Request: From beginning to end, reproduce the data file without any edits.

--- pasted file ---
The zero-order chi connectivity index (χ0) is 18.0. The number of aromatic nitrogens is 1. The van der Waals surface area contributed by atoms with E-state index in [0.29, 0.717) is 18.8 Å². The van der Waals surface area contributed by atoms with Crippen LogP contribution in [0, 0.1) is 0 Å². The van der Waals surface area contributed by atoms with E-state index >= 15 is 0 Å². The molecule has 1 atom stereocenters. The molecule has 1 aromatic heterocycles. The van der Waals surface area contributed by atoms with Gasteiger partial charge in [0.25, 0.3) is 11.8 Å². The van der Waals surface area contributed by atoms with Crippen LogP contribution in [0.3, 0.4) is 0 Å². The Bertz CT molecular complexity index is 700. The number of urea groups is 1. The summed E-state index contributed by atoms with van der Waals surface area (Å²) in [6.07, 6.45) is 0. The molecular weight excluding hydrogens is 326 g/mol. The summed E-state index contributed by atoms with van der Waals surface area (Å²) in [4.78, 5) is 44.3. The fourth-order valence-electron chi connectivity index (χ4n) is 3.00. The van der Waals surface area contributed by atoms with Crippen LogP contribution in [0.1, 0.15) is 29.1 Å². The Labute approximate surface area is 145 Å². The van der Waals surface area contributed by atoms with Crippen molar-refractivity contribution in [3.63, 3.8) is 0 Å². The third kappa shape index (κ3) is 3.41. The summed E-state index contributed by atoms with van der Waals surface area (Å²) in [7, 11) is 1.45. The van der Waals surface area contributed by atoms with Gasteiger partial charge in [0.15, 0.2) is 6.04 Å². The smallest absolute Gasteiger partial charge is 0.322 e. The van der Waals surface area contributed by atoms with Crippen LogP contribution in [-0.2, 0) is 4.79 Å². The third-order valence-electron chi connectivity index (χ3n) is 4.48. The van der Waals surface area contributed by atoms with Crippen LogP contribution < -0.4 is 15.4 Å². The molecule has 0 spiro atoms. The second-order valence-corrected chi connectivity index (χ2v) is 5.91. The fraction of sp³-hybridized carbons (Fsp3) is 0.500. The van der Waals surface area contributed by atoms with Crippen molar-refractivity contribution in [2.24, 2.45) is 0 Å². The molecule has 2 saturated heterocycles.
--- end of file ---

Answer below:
The zero-order chi connectivity index (χ0) is 18.0. The number of aromatic nitrogens is 1. The van der Waals surface area contributed by atoms with E-state index in [0.29, 0.717) is 18.8 Å². The van der Waals surface area contributed by atoms with Crippen LogP contribution in [0, 0.1) is 0 Å². The van der Waals surface area contributed by atoms with E-state index >= 15 is 0 Å². The molecule has 1 atom stereocenters. The molecule has 1 aromatic heterocycles. The van der Waals surface area contributed by atoms with Gasteiger partial charge in [0.25, 0.3) is 11.8 Å². The van der Waals surface area contributed by atoms with Crippen LogP contribution in [0.3, 0.4) is 0 Å². The Bertz CT molecular complexity index is 700. The number of urea groups is 1. The summed E-state index contributed by atoms with van der Waals surface area (Å²) in [6.07, 6.45) is 0. The molecular weight excluding hydrogens is 326 g/mol. The summed E-state index contributed by atoms with van der Waals surface area (Å²) in [4.78, 5) is 44.3. The fourth-order valence-electron chi connectivity index (χ4n) is 3.00. The van der Waals surface area contributed by atoms with Crippen LogP contribution in [0.1, 0.15) is 29.1 Å². The Labute approximate surface area is 145 Å². The van der Waals surface area contributed by atoms with Crippen molar-refractivity contribution in [3.63, 3.8) is 0 Å². The third kappa shape index (κ3) is 3.41. The summed E-state index contributed by atoms with van der Waals surface area (Å²) in [7, 11) is 1.45. The van der Waals surface area contributed by atoms with Gasteiger partial charge in [0.15, 0.2) is 6.04 Å². The smallest absolute Gasteiger partial charge is 0.322 e. The van der Waals surface area contributed by atoms with Crippen LogP contribution in [-0.2, 0) is 4.79 Å². The third-order valence-electron chi connectivity index (χ3n) is 4.48. The van der Waals surface area contributed by atoms with Crippen LogP contribution < -0.4 is 15.4 Å². The molecule has 0 spiro atoms. The second-order valence-corrected chi connectivity index (χ2v) is 5.91. The fraction of sp³-hybridized carbons (Fsp3) is 0.500. The van der Waals surface area contributed by atoms with Crippen molar-refractivity contribution in [2.24, 2.45) is 0 Å². The molecule has 2 saturated heterocycles.